Trail leaves Rossland out of the study

Silver City firm on exploration of merger with Warfield only

A look into the potential of a three-way marriage between Trail, Rossland and Warfield has been rejected by the Silver City.

“Trail’s No. 1 choice remains a Greater Trail municipal study,” said Dieter Bogs at a council meeting Monday night.

“In the meantime, since there are so many other irons in the fire, we will look at an opportunity with Warfield. It’s the easiest           of all the studies, that’s       why we’re doing it at this time.”

Rossland was hoping to be included in the study between its sister communities, and sent out a request for the second time since last summer.

Rossland Mayor Greg Granstrom believes it’s about time the three communities provided some information to their citizens, hoping some answers would provide some closure to the topic he’s heard about for the past 50 years.

“It would show what the key issues are and where the benefits would lie  – that’s the reason for it,” he said. “Let’s discuss the issues, get the numbers out in the open and synergies out in the open and let residents decide if they want to continue with this.”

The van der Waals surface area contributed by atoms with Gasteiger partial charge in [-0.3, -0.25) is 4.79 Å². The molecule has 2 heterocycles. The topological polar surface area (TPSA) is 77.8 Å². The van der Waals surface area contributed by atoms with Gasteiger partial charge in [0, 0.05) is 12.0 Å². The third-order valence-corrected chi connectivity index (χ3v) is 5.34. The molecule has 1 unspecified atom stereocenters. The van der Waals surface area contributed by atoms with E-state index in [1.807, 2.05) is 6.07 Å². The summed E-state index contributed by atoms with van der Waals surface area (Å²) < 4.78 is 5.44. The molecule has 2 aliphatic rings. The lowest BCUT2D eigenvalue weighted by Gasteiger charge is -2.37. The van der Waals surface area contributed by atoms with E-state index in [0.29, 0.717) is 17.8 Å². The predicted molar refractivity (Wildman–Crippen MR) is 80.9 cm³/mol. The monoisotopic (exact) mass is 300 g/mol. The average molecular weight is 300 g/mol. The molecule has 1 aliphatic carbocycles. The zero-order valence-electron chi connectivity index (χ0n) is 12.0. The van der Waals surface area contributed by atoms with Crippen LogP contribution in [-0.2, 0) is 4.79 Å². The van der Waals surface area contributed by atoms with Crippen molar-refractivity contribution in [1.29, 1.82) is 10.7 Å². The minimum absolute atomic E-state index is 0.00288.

With a recent step toward some closure on a regional sewer deal, Granstrom said Wednesday he was hopeful Trail would open up the door they closed on the city before.

But that’s where the majority of Trail’s concerns persist, explained Trail city administrator David Perehudoff, pointing to a pending regional recreation agreement.

“The way Rossland has dealt with these matters serves to demonstrate how their involvement may only serve to negatively impact any sort of discussion          with Warfield that could actually lead to restructuring,” he wrote in a report to council.

The city is also concerned with a potential property tax shift, he said.

“There is a significant gap between residential taxes in Trail versus Rossland. It’s a major difficulty to facilitate an amalgamation without a significant property tax shift.”

Trail is hopeful that a small study between the city and neighbouring village could lead to a broader study on amalgamation, but understands this information will not be gleaned by simply lumping its study together with the one planned for the Beaver Valley.

“It would be effectively impossible to look at each piece separately, it’s not a puzzle,” said Perehudoff.

Trail and Warfield await proposals from three consultants before making a selection and getting the study underway.